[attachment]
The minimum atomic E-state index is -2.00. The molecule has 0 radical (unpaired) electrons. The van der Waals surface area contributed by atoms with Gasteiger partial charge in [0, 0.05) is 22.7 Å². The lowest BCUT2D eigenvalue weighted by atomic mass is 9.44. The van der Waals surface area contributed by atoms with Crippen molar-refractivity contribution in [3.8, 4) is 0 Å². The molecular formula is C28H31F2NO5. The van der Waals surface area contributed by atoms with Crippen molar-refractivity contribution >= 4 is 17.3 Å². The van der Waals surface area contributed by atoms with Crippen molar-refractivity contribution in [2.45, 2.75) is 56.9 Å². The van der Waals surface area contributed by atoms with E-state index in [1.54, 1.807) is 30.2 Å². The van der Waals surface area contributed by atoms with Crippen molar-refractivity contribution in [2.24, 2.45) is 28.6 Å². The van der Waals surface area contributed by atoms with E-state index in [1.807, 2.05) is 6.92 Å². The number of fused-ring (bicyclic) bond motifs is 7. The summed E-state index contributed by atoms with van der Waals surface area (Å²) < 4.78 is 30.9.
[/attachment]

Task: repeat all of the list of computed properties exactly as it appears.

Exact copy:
The minimum atomic E-state index is -2.00. The molecule has 0 radical (unpaired) electrons. The van der Waals surface area contributed by atoms with Gasteiger partial charge in [0, 0.05) is 22.7 Å². The lowest BCUT2D eigenvalue weighted by atomic mass is 9.44. The van der Waals surface area contributed by atoms with Crippen molar-refractivity contribution in [3.8, 4) is 0 Å². The molecular formula is C28H31F2NO5. The van der Waals surface area contributed by atoms with Crippen molar-refractivity contribution >= 4 is 17.3 Å². The van der Waals surface area contributed by atoms with Crippen molar-refractivity contribution in [2.45, 2.75) is 56.9 Å². The van der Waals surface area contributed by atoms with E-state index in [1.54, 1.807) is 30.2 Å². The van der Waals surface area contributed by atoms with Crippen molar-refractivity contribution in [2.24, 2.45) is 28.6 Å². The van der Waals surface area contributed by atoms with E-state index in [1.807, 2.05) is 6.92 Å². The number of fused-ring (bicyclic) bond motifs is 7. The summed E-state index contributed by atoms with van der Waals surface area (Å²) < 4.78 is 30.9.